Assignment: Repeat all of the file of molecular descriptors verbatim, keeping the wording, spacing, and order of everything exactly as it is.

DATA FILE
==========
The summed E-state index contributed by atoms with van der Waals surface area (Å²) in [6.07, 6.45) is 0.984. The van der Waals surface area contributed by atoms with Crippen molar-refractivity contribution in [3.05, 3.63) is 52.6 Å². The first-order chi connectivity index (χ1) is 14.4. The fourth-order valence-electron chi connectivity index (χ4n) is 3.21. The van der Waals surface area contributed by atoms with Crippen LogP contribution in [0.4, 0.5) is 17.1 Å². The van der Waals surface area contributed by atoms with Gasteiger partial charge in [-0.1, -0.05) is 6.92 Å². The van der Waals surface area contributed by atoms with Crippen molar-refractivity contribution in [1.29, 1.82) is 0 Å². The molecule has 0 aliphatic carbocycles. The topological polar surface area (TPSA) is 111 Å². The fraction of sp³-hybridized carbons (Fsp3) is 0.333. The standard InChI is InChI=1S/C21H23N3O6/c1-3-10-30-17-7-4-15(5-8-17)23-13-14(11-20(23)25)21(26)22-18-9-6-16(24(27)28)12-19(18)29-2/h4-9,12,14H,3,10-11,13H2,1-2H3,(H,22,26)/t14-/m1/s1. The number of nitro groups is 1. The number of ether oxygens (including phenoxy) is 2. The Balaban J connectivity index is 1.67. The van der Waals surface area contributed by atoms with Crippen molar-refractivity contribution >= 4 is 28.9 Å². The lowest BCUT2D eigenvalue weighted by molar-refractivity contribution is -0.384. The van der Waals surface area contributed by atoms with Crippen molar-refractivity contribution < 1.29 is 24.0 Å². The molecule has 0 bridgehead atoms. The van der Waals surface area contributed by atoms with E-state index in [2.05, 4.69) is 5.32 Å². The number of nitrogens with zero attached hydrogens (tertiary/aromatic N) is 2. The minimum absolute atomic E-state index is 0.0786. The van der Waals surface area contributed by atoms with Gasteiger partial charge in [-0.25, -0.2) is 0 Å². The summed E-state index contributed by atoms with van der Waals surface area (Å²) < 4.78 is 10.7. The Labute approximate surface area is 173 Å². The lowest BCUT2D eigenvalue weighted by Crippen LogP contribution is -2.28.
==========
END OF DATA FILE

The summed E-state index contributed by atoms with van der Waals surface area (Å²) in [6.07, 6.45) is 0.984. The van der Waals surface area contributed by atoms with Crippen molar-refractivity contribution in [3.05, 3.63) is 52.6 Å². The first-order chi connectivity index (χ1) is 14.4. The fourth-order valence-electron chi connectivity index (χ4n) is 3.21. The van der Waals surface area contributed by atoms with Crippen LogP contribution in [0.4, 0.5) is 17.1 Å². The van der Waals surface area contributed by atoms with Gasteiger partial charge in [-0.1, -0.05) is 6.92 Å². The van der Waals surface area contributed by atoms with Crippen molar-refractivity contribution in [1.29, 1.82) is 0 Å². The molecule has 0 aliphatic carbocycles. The topological polar surface area (TPSA) is 111 Å². The fraction of sp³-hybridized carbons (Fsp3) is 0.333. The standard InChI is InChI=1S/C21H23N3O6/c1-3-10-30-17-7-4-15(5-8-17)23-13-14(11-20(23)25)21(26)22-18-9-6-16(24(27)28)12-19(18)29-2/h4-9,12,14H,3,10-11,13H2,1-2H3,(H,22,26)/t14-/m1/s1. The number of nitro groups is 1. The number of ether oxygens (including phenoxy) is 2. The Balaban J connectivity index is 1.67. The van der Waals surface area contributed by atoms with Crippen molar-refractivity contribution >= 4 is 28.9 Å². The lowest BCUT2D eigenvalue weighted by molar-refractivity contribution is -0.384. The van der Waals surface area contributed by atoms with Crippen molar-refractivity contribution < 1.29 is 24.0 Å². The molecule has 0 bridgehead atoms. The van der Waals surface area contributed by atoms with E-state index in [2.05, 4.69) is 5.32 Å². The number of nitrogens with zero attached hydrogens (tertiary/aromatic N) is 2. The minimum absolute atomic E-state index is 0.0786. The van der Waals surface area contributed by atoms with Gasteiger partial charge in [-0.25, -0.2) is 0 Å². The summed E-state index contributed by atoms with van der Waals surface area (Å²) < 4.78 is 10.7. The Labute approximate surface area is 173 Å². The lowest BCUT2D eigenvalue weighted by Crippen LogP contribution is -2.28.